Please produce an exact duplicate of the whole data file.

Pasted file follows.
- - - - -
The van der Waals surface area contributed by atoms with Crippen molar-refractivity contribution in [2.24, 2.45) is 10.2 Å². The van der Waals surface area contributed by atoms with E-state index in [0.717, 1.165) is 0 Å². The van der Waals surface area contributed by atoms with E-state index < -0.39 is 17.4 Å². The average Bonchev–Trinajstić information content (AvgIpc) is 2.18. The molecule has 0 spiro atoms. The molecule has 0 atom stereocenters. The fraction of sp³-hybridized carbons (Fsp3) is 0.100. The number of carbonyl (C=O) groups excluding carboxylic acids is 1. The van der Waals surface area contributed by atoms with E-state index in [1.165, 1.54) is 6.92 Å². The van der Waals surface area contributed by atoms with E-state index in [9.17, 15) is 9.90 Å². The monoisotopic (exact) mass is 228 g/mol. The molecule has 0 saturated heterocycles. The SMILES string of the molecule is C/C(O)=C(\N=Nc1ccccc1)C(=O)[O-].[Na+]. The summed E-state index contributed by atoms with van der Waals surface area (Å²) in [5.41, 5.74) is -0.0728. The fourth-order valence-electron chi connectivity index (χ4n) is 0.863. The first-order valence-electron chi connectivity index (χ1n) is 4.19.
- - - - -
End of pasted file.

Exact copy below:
The van der Waals surface area contributed by atoms with Crippen molar-refractivity contribution in [2.24, 2.45) is 10.2 Å². The van der Waals surface area contributed by atoms with E-state index in [0.717, 1.165) is 0 Å². The van der Waals surface area contributed by atoms with E-state index < -0.39 is 17.4 Å². The average Bonchev–Trinajstić information content (AvgIpc) is 2.18. The molecule has 0 spiro atoms. The molecule has 0 atom stereocenters. The fraction of sp³-hybridized carbons (Fsp3) is 0.100. The number of carbonyl (C=O) groups excluding carboxylic acids is 1. The van der Waals surface area contributed by atoms with E-state index in [1.165, 1.54) is 6.92 Å². The van der Waals surface area contributed by atoms with E-state index in [9.17, 15) is 9.90 Å². The monoisotopic (exact) mass is 228 g/mol. The molecule has 0 saturated heterocycles. The SMILES string of the molecule is C/C(O)=C(\N=Nc1ccccc1)C(=O)[O-].[Na+]. The summed E-state index contributed by atoms with van der Waals surface area (Å²) in [5.41, 5.74) is -0.0728. The fourth-order valence-electron chi connectivity index (χ4n) is 0.863. The first-order valence-electron chi connectivity index (χ1n) is 4.19.